realme C11 caught our attention when it first came out a month ago primarily because it was the first Helio G35-powered smartphone in the world. On paper, the C11 was a little under-powered with only 2GB of memory, 32GB of storage and dual cameras. However, there wasn’t that much of a competition at the 4,990PHP, price point, which makes it worth considering – especially academic users for whom it is being marketed to.
Enter the realme C15: It follows the same blueprint as the C11, running on Mediatek’s entry-level Helio G35 chipset and a similar-looking 6.5-inch form factor, but this time around we get beefed-up components: more memory and storage, better cameras, and longer battery life.
For a shorter read, you can check out our first impressions review with sample photos of the realme C15, or keep reading for our full review of the realme C15.
realme C15 specs snapshot
- Display: 6.5″; 720 x 1560 pixels; IPS LCD
- OS + UX: Android 10 (Q), realmeUI 1.0
- CPU + GPU: Octa-core 2.3GHz MediaTek Helio G35 + PowerVR GE8320
- Memory + storage: 3GB+64GB, 4GB+64GB
- Camera: quad 13MP (wide) + 8MP (ultrawide) + 2MP (mono) + 2MP f/2.4 (depth), 8MP (selfie)
- Battery: 6,000 mAh; 18W (microUSB)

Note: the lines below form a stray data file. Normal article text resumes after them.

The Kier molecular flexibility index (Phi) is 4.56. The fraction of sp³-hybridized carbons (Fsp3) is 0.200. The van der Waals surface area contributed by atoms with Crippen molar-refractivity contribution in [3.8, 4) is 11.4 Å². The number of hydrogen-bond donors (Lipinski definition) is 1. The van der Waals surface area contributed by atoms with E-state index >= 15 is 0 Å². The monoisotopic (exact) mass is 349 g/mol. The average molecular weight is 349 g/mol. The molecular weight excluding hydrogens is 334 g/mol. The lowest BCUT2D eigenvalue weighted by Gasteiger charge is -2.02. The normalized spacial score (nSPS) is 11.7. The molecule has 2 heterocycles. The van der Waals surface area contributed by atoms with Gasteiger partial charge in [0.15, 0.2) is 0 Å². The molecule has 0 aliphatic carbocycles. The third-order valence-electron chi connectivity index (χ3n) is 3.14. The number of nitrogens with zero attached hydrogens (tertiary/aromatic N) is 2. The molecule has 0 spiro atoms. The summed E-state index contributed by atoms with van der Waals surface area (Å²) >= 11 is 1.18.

- Price: 6,490 PHP (3GB+64GB), 6,990 PHP (4GB+64GB)
Build quality, display
realme C15 follows the pattern set by the realme 5i, with a small update: on the front, we get the usual 6.5-inch HD screen with the “mini drop” notch, while the back is covered by a textured, fingerprint-resistant plastic chassis.
However, instead of the “sunrise” pattern that we’ve seen in the realme 5i and the realme C3, we now get a nice, curved pattern. More notably, the usual vertical camera array has been replaced by a trendy square camera block similar to the iPhone 11.
In real life, the realme C15 is one sexy-looking phone. There’s something very calming about our Marine Blue-colored unit – perhaps it’s has to do with how the curves on its fingerprint-resistant back catches light.
While I’m glad that we’ve finally moved on from the “glass is premium” fad that has no doubt resulted in many fingerprint-smudged phones and shattered backs, I’m not quite sure how I feel about the square camera bump.
There are those who say it’s ugly, and personally I feel it emphasizes the camera too much – like, it just SCREAMS “hello, big-ass camera here!” I guess if that’s you’re going for, then congrats, you’ve succeeded.
While we’re at it, why don’t we fill the entire upper half of the phone’s rear with cameras? Or better yet, just cover the entire back with cameras?